Quick Thoughts on Oshiete! Galko-chan (OVA)

oshiete-galko-chan-1

(I know this is the same image I used with the parent series, but the OVA didn’t have any new cover to provide.)

Truth be told, I watched this some time ago; been nearly a month according to MyAnimeList. To some, a month wouldn’t necessarily be that great a span in order to retain all that they had seen from a one-off OVA episode. For me, I remember next to nothing from this special. Before you close the tab, let me assure you that that says a lot more about this OVA than it does about my memory. If I’m able to remember 80% of my elementary school classmates’ names, I’m more than capable of remembering an OVA for a series I actually had a soft fondness for.

One of the things I really enjoyed about the parent (short) series was the sort of blunt openness of teenage women’s issues and sexual curiosity. Not often do you see anime openly discussing tampons and periods and such, at least without some sort of humorous melancholy attached to it. Per this special, the series decided to shy away from the more “vulgar” topics in exchange for some light-hearted, everyday antics, which essentially takes away a lot of what made the series stand out. That’s not to say one can’t enjoy the series without the constant spouting of the size and color of a woman’s nipples, but the series didn’t give much of a chance to develop these characters in a way that would suit them for a slice-of-life perspective.

Throwing the characters out of their comfort zone is exactly what makes this OVA so forgettable. There’s little indication that I was watching something from the parent series if not for the characters themselves, who only act normally in normal situations, with small bits of “Oh, gee, haha” inconveniences spread around. Without the stipulation of highlighting the struggles of female youth and such, the special converges into an aimless path with little idea of where to go. It’s nearly thirty minutes long, but half of it feels like one’s staring at an incomplete storyboard.

I gave it a shot because I genuinely enjoyed the parent series—how it turned out left me disappointed, which can only mean these feelings of affection inside myself are real. That makes it much harder to say that the OVA is worthless, despite being the length of nearly four episodes of the parent series. It didn’t follow the course of what made the core series so refreshing, and with so much time dedicated to one OVA, it’s disheartening to see all that potential wasted.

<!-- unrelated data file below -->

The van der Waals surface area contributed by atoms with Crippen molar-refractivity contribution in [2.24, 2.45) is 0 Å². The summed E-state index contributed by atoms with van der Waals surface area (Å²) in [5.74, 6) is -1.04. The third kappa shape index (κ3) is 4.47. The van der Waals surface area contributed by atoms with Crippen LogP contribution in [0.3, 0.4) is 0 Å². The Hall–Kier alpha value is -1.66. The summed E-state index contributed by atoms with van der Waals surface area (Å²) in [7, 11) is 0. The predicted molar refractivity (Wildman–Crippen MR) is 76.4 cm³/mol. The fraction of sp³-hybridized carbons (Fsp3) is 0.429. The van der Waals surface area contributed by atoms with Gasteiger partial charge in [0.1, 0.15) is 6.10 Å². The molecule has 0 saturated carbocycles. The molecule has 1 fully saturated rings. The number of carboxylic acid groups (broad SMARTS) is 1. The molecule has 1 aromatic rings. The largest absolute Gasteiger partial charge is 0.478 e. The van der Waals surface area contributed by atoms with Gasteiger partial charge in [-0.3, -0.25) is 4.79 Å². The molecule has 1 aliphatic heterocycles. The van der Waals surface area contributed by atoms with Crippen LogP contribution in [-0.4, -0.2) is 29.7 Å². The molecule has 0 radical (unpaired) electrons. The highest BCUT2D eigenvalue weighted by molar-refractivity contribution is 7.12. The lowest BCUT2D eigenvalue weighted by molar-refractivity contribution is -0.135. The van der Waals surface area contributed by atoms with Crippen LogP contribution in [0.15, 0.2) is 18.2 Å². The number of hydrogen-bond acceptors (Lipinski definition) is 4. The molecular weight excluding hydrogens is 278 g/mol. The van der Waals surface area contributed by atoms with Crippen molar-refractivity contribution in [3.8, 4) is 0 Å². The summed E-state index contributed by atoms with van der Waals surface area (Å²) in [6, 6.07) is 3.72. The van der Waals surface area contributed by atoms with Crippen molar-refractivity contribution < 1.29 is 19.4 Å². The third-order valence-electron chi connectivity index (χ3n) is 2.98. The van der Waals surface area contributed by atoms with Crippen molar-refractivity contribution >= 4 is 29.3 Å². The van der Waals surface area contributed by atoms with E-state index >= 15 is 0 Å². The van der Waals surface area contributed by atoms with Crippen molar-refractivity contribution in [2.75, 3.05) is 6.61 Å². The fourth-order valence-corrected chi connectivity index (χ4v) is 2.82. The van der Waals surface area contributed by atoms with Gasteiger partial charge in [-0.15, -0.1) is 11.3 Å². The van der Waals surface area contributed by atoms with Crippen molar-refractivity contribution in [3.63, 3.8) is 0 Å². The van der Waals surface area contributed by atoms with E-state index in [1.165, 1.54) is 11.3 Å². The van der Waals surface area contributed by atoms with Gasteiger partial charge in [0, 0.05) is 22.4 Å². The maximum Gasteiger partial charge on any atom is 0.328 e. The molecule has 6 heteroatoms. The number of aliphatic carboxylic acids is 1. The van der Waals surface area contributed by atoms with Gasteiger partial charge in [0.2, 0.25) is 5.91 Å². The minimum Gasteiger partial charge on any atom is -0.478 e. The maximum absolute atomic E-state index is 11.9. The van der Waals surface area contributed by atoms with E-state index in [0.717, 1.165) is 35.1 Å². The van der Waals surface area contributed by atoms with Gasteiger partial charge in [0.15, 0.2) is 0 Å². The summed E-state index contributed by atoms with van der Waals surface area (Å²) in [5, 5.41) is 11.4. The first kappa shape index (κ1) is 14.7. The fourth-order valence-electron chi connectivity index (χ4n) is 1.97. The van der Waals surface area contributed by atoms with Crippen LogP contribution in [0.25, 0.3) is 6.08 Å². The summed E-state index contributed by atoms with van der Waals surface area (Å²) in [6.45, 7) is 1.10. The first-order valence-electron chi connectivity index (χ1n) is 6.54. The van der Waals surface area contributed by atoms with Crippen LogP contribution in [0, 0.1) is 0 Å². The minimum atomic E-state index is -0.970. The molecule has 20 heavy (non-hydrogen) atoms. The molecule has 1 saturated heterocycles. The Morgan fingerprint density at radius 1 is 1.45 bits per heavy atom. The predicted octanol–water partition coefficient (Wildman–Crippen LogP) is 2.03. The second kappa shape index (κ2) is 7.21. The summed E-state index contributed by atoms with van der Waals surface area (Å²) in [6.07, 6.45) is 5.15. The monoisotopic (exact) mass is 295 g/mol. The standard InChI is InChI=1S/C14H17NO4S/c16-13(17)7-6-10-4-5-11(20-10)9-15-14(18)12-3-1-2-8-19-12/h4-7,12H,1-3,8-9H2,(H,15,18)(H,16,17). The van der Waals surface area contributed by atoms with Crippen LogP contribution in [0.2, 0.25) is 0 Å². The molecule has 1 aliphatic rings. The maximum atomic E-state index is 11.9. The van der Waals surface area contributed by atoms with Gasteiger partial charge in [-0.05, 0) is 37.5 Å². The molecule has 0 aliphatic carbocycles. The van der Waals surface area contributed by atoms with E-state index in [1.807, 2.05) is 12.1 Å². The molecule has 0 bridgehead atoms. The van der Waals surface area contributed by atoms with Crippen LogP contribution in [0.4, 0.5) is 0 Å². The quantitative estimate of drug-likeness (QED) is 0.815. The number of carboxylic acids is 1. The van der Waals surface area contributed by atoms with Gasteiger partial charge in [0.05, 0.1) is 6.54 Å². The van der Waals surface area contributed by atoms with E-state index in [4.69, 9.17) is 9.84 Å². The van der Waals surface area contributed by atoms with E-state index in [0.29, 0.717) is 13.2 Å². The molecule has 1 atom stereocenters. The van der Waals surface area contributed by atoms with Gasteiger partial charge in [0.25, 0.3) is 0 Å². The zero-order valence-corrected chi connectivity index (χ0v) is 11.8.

The rating for this title and all others can be found on MyAnimeList.

Quick Thoughts on Kowarekake no Orgel (OVA)

half broken music box

There isn’t much to say about a 28-minute OVA special, but I’ll try my best.

Kowarekake no Orgel, or Half-broken Music Box, is an OVA created back in 2009, and was adapted into a manga in 2011, which is still ongoing. The premise of this story is very similar to that of Chobits, but the premise is about the only thing these two series share in common. The cute little female android in this story can talk, service herself, and doesn’t have a dark secret lying within her. Apart from her, the male human actually has some fortitude to him; and by that, I mean he isn’t a naive,  pure-hearted maiden. He’s gloomy, lonely, and actually has a valid reason of being so. It’s also sad how much is actually shown within a half hour of this OVA, because most anime dedicated to showing the closeness of two people usually struggle to create any bond in twelve episodes.

The most I can give credit for is that Half-broken Music Box is harmless. It’s not bad, but it’s not very good with the little time that its given. It did the most it could with the time allotted, and for that I can recommend it as a serviceable pastime. Though, this isn’t something that will necessarily tug at your heartstrings or give you much reason to remember the series after a year or so. It’s a fun little wisp of a story that chronicles the innate desire to be with the ones you love.